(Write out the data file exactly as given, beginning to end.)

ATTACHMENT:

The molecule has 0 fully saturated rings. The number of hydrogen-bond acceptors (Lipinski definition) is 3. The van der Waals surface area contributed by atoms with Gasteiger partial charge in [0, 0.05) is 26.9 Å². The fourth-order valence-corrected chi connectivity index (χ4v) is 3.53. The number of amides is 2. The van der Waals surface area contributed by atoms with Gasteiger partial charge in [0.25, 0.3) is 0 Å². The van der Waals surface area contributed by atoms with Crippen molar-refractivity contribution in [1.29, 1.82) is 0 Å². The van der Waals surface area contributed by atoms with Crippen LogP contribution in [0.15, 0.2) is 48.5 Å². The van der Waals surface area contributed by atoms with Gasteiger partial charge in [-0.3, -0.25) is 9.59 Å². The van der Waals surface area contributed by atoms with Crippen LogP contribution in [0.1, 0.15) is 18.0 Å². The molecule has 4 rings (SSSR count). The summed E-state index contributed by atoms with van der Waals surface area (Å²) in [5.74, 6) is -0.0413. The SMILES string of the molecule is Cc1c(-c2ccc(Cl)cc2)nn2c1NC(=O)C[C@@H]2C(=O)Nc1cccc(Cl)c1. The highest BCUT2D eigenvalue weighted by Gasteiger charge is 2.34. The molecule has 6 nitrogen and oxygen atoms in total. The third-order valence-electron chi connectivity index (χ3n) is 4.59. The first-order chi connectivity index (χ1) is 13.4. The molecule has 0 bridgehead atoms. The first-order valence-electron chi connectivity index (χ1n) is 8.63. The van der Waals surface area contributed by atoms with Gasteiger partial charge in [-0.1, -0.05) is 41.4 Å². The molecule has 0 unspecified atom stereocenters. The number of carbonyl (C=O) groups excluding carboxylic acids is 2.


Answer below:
The molecule has 0 fully saturated rings. The number of hydrogen-bond acceptors (Lipinski definition) is 3. The van der Waals surface area contributed by atoms with Gasteiger partial charge in [0, 0.05) is 26.9 Å². The fourth-order valence-corrected chi connectivity index (χ4v) is 3.53. The number of amides is 2. The van der Waals surface area contributed by atoms with Gasteiger partial charge in [0.25, 0.3) is 0 Å². The van der Waals surface area contributed by atoms with Crippen molar-refractivity contribution in [1.29, 1.82) is 0 Å². The van der Waals surface area contributed by atoms with Crippen LogP contribution in [0.15, 0.2) is 48.5 Å². The van der Waals surface area contributed by atoms with Gasteiger partial charge in [-0.3, -0.25) is 9.59 Å². The van der Waals surface area contributed by atoms with Crippen LogP contribution in [0.1, 0.15) is 18.0 Å². The molecule has 4 rings (SSSR count). The summed E-state index contributed by atoms with van der Waals surface area (Å²) in [5.74, 6) is -0.0413. The SMILES string of the molecule is Cc1c(-c2ccc(Cl)cc2)nn2c1NC(=O)C[C@@H]2C(=O)Nc1cccc(Cl)c1. The highest BCUT2D eigenvalue weighted by Gasteiger charge is 2.34. The molecule has 6 nitrogen and oxygen atoms in total. The third-order valence-electron chi connectivity index (χ3n) is 4.59. The first-order chi connectivity index (χ1) is 13.4. The molecule has 0 bridgehead atoms. The first-order valence-electron chi connectivity index (χ1n) is 8.63. The van der Waals surface area contributed by atoms with Gasteiger partial charge in [-0.1, -0.05) is 41.4 Å². The molecule has 0 unspecified atom stereocenters. The number of carbonyl (C=O) groups excluding carboxylic acids is 2.